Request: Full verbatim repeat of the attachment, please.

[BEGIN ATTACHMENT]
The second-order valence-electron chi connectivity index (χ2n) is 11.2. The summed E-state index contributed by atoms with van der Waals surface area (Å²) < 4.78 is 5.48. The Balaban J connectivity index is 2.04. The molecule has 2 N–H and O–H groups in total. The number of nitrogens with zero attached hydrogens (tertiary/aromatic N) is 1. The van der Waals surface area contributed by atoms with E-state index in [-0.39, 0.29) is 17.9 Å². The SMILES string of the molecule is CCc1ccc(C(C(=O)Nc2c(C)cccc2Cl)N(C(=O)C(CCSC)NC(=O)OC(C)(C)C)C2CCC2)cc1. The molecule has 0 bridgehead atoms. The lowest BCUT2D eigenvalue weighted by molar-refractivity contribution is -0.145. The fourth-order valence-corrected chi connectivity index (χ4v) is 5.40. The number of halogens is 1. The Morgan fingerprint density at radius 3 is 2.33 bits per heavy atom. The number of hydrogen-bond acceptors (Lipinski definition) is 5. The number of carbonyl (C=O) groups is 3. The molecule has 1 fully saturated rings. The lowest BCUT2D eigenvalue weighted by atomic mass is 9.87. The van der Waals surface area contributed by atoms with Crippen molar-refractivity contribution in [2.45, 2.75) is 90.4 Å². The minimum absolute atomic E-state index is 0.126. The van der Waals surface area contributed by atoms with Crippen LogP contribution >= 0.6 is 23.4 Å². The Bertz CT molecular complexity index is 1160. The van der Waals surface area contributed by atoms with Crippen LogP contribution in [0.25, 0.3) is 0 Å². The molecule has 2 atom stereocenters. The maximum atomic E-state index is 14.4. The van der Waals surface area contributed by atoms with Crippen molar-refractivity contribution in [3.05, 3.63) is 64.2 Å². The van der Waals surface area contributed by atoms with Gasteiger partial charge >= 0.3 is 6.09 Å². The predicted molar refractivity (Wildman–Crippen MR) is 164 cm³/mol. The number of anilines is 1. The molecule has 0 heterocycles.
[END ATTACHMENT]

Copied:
The second-order valence-electron chi connectivity index (χ2n) is 11.2. The summed E-state index contributed by atoms with van der Waals surface area (Å²) < 4.78 is 5.48. The Balaban J connectivity index is 2.04. The molecule has 2 N–H and O–H groups in total. The number of nitrogens with zero attached hydrogens (tertiary/aromatic N) is 1. The van der Waals surface area contributed by atoms with E-state index in [-0.39, 0.29) is 17.9 Å². The SMILES string of the molecule is CCc1ccc(C(C(=O)Nc2c(C)cccc2Cl)N(C(=O)C(CCSC)NC(=O)OC(C)(C)C)C2CCC2)cc1. The molecule has 0 bridgehead atoms. The lowest BCUT2D eigenvalue weighted by molar-refractivity contribution is -0.145. The fourth-order valence-corrected chi connectivity index (χ4v) is 5.40. The number of halogens is 1. The Morgan fingerprint density at radius 3 is 2.33 bits per heavy atom. The number of hydrogen-bond acceptors (Lipinski definition) is 5. The number of carbonyl (C=O) groups is 3. The molecule has 1 fully saturated rings. The lowest BCUT2D eigenvalue weighted by atomic mass is 9.87. The van der Waals surface area contributed by atoms with Crippen molar-refractivity contribution in [2.45, 2.75) is 90.4 Å². The minimum absolute atomic E-state index is 0.126. The van der Waals surface area contributed by atoms with Crippen LogP contribution >= 0.6 is 23.4 Å². The Bertz CT molecular complexity index is 1160. The van der Waals surface area contributed by atoms with Crippen LogP contribution in [0.25, 0.3) is 0 Å². The molecule has 2 atom stereocenters. The maximum atomic E-state index is 14.4. The van der Waals surface area contributed by atoms with Crippen molar-refractivity contribution in [3.05, 3.63) is 64.2 Å². The van der Waals surface area contributed by atoms with Gasteiger partial charge >= 0.3 is 6.09 Å². The predicted molar refractivity (Wildman–Crippen MR) is 164 cm³/mol. The number of anilines is 1. The molecule has 0 heterocycles.